Kinesiology researchers study elite soccer player for clues to optimal training strategy
While much kinesiology research is conducted in labs, on treadmills, in highly controlled settings, the opportunity to study an extraordinary athlete on the playing field can yield some novel results. The School of Public Health’s Dr. James Hagberg and colleagues had the good fortune of studying a two-season winner of the MAC Hermann Trophy—the top player in National Collegiate Athletic Association (NCAA) division I soccer. The player (referred to as “Player A”) now plays professionally with the D.C. United soccer club, and the data that researchers collected while he played for the University of Maryland’s soccer team became the basis of a new publication in the October issue of the Journal of Strength and Conditioning Research.
The purpose of this study, "Laboratory and Match Physiological Data from an Elite Male Collegiate Soccer Athlete," was to investigate the intensity of Player A’s performance on the soccer pitch in multiple games over the course of two seasons and to compare it to his teammates to explore what factors may influence his success.
As anyone who has ever watched soccer will know, matches are aerobically strenuous, with low-intensity walking and running interspersed with moments of high-intensity sprinting, sliding, jumping and short bursts of acceleration. “Thus, moments of high-intensity exercise contribute greatly to the physiological load of players, while they also tend to take place during important and decisive moments of matches,” the study reads.
For this study, researchers compared physiological data from Player A to those of his teammates over two seasons. They measured maximal oxygen consumption and heart rate during competitive matches, and used the “Polar Training Loads” method to analyze the data. The measure of Polar Training Loads is an individualized method that incorporates body weight, sex, maximal oxygen consumption, heart rate ranges and thresholds to quantify the workload of an exercise session. Researchers suggest this may be a more appropriate measure of load in soccer training and matches than methods used in previous studies.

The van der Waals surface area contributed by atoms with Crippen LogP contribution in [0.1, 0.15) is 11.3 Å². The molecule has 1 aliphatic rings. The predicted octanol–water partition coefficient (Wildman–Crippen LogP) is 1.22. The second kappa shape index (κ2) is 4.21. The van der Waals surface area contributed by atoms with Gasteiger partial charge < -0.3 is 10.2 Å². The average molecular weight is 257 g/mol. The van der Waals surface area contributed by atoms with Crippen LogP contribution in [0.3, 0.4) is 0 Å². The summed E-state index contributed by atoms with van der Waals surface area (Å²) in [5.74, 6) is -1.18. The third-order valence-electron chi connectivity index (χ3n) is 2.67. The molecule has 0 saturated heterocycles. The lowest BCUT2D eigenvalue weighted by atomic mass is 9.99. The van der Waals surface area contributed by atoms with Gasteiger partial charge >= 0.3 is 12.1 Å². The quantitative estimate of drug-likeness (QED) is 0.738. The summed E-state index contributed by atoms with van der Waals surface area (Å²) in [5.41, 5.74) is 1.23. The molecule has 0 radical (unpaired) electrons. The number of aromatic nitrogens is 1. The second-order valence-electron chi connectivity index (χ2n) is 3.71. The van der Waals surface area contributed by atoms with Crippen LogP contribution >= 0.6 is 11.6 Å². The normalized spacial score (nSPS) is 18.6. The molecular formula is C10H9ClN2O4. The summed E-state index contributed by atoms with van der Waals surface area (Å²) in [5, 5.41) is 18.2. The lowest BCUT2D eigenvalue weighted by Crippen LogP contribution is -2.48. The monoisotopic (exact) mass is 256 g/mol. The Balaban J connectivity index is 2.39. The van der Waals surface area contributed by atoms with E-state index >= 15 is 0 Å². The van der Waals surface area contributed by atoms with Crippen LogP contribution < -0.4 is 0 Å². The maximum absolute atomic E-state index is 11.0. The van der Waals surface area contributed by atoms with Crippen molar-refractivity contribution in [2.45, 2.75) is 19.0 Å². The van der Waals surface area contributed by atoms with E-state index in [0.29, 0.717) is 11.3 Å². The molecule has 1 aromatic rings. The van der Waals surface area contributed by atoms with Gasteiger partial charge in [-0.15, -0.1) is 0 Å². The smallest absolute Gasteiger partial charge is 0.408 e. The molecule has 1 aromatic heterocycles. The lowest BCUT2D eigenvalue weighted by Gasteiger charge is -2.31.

Comparing one individual player (Player A) to the other team players over the course of two seasons made the data challenging to analyze, said Logan Aronhalt, a graduate student who worked under the direction of Professor Hagberg in the Department of Kinesiology to organize and analyze the data for the project. (The study’s first author, graduate student Ryan Sapp, put the study into its final form after Aronhalt graduated from UMD.) “We had to do separate comparisons game by game, to account for the fact that the one player was facing a different group of team players each game,” Aronhalt said.
The researchers found that Player A had a lower and similar level of maximal oxygen consumption than the team average for the two seasons analyzed. During matches, Player A showed a consistent and significantly smaller amount of time spent at 90–100% of maximal heart rate compared to his teammates. This led to a consistently lower Polar Training Load per minute accumulated by player A as compared to the rest of the team—which may be beneficial over a season and may be related to his success.
This ability to regulate moments of maximal exertion is useful in reducing training load and may be a characteristic of elite players, but researchers acknowledge that they do not know whether their findings relate to differences in the playing style, position, or aerobic capacity of player A.
“As a player, managing your resources is an important skill,” Aronhalt said, referring to his own past experience as a University of Maryland basketball player and a professional player in Italy. “You can’t have both 100% effort all the time and a burst of effort at the right moment.
It’s interesting to pick apart what coaches tell you to do versus what actually happens out there on the field.”
Dr. Hagberg explains that since Player A spends less time maximally exerting himself, “he’s causing less physiological and orthopedic stress. Maybe that’s learned behavior or maybe he can read the game better. By not working in that really high zone, Player A is potentially less likely to be injured, he’s potentially more likely to stay with a long season of games, and he doesn’t get worn down as fast,” Dr. Hagberg says. “If he’s not expending quite as much as other people, that can be big savings by the end of the season.”
Substantial research has been done to track the average physiological load of athletes in training sessions or over the course of a season, but much less information is available about intensity during competitive matches. Dr. Hagberg says this is important, since a match may contribute as much as 25% of the weekly training load, or even as much as half, when two matches are played in a single week. This study is also unique in that it is the first, to Dr. Hagberg’s knowledge, to focus on a single elite player as compared with his team.
“With this study, we measured another skill that contributes to performance,” Aronhalt says. “We showcased Player A’s biggest strength: he’s efficient with his energy. He would know when to turn it on in games. He would appear to be taking it easy, then suddenly he sees an opening and he’s off to the races.”